Monday 27 October

Twenty-four hours after the pulmonary orchestra started up, it left. Only a desultory flautist remained. A decent night’s sleep was possible despite the occasional mournful piping. By the following day, the flautist had left too. We had a 9.30 meeting with our estate agent. Words would have to be spoken.

We met over a bica at our regular café. (Yes, we have a regular café!) After greetings had been exchanged but before we’d raised our complaint, the estate agent’s phone rang. The conversation was long, heated and in Portuguese, but Husband understood it pretty well, and I got the gist. It was Mr Sensible who’d called, and the estate agent’s side of the conversation could be summed up like this: ‘Senhor, I do not know what planet you are on but nowhere here on Earth could you sell a house, take the money and then carry on living there. It simply doesn’t happen.’ It seemed effective, if somewhat harsh.

The estate agent then took us to Tavira to organise a whole bunch of important things. I should mention that although the pulmonary flautist had departed, he had left behind a small and rather upset dog. The dog mostly whined and growled, but occasionally had a fit of barking. This did not escape the agent’s notice, who added to the tour of Tavira a clinic where I could get help.

Our agent, we discovered, has a remarkable ability to do a lot in a small amount of time. She circumvented queues by catching someone’s eye, posing a quick question and getting either the answer she needed or an appointment later on at a fixed time. We discovered the best place to park, the photocopy shop, the telecoms company, the bank, the local lawyer, and more. She achieved quite a lot of this by talking everyone to death in whatever language was required. For us, this is an English she has streamlined by abandoning articles and prepositions, and for whose word order she has scant regard. Her finest moment came when she stopped and made a phone call in the street. A window on the first floor just above her head opened and an arm came out. I identified the arm as probably belonging to the lawyer I’d glimpsed earlier in the day. The agent reached up with a sheaf of newly photocopied papers, the hand took them and withdrew, and she flashed us a grin of pure satisfaction as we went on our way. How clever was that?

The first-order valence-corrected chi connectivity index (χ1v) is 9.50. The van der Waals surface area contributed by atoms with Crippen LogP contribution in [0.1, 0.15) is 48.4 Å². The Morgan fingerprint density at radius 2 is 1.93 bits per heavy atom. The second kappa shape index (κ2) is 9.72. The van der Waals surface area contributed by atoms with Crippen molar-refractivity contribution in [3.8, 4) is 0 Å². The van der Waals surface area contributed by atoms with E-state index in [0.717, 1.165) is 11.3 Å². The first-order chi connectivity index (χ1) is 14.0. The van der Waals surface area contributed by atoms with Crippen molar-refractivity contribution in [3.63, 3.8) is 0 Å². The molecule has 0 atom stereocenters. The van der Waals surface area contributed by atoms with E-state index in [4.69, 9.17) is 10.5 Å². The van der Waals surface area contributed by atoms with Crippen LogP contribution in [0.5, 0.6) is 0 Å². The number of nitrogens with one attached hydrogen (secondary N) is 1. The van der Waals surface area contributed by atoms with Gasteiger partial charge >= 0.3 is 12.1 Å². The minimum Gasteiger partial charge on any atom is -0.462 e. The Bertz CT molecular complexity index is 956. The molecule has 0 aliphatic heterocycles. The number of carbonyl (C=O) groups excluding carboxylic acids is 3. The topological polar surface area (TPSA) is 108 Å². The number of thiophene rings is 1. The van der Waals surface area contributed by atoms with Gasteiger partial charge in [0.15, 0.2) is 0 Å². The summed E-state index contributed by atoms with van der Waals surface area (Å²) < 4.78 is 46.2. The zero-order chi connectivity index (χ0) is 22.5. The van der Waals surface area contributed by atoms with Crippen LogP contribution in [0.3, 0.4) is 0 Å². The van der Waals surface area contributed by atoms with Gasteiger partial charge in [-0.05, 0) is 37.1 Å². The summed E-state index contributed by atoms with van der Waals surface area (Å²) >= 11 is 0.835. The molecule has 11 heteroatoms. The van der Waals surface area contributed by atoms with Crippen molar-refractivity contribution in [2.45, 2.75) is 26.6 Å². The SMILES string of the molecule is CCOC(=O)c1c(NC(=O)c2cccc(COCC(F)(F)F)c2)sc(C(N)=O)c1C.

Also pretty clever was the appointment she set up with Mr Vinegar at the bank – quite literally his name; he wasn’t acidic at all. Instead he was another in our line-up of pleasant, efficient, charming Portuguese professionals. There must be some rotters out there; we just haven’t met them. It was a long meeting – by this time our agent had moved on – but at the end of two hours we had opened our bank account. We already had fiscal numbers (rather like NI numbers) from our lawyer, and with two forms of ID apiece the rest was relatively easy.

One of the charming things about Mr Vinegar is that he uses the word ‘imagine’ rather like we might use ‘if’. When I’ve learnt some Portuguese, I might discover this is a faux ami; or it might turn out to be a delightful quirk of his own. Every possibility was presented in this way. ‘Imagine you want a credit card as well as a debit card.’ ‘Imagine you want a savings account to earn interest.’ ‘Imagine you want to take out more than 200 euros in a single day.’ Yes, just imagine! Not only did we have a flesh-and-blood bank manager, whom we were invited to call with any query or request, but he made banking seem almost thrilling. Imagine!

I love it here.

 

PS As I was typing this blog entry, the Sensibles came to visit us at the chalet. Husband has gone off to see his baking guru in Scotland, Andrew Whitley, to take a course entitled Baking for a Living. So I heard, in German this time, their side of the story. They want nothing more than to hand over the house to us and leave on Saturday 15 November, driving home with a trailer and reaching Germany on the Sunday, when there are no lorries on the roads. The completion of a property transaction, however, has to be on a weekday. So could the completion be on the nearest possible weekday beforehand, and could they and their trailer-load remain at the house until the Saturday? The ‘two weeks’ idea came from a set of crossed wires, they explained, now straightened out. I checked with Husband, just landed in a cold and wet UK. This sounds all right to us.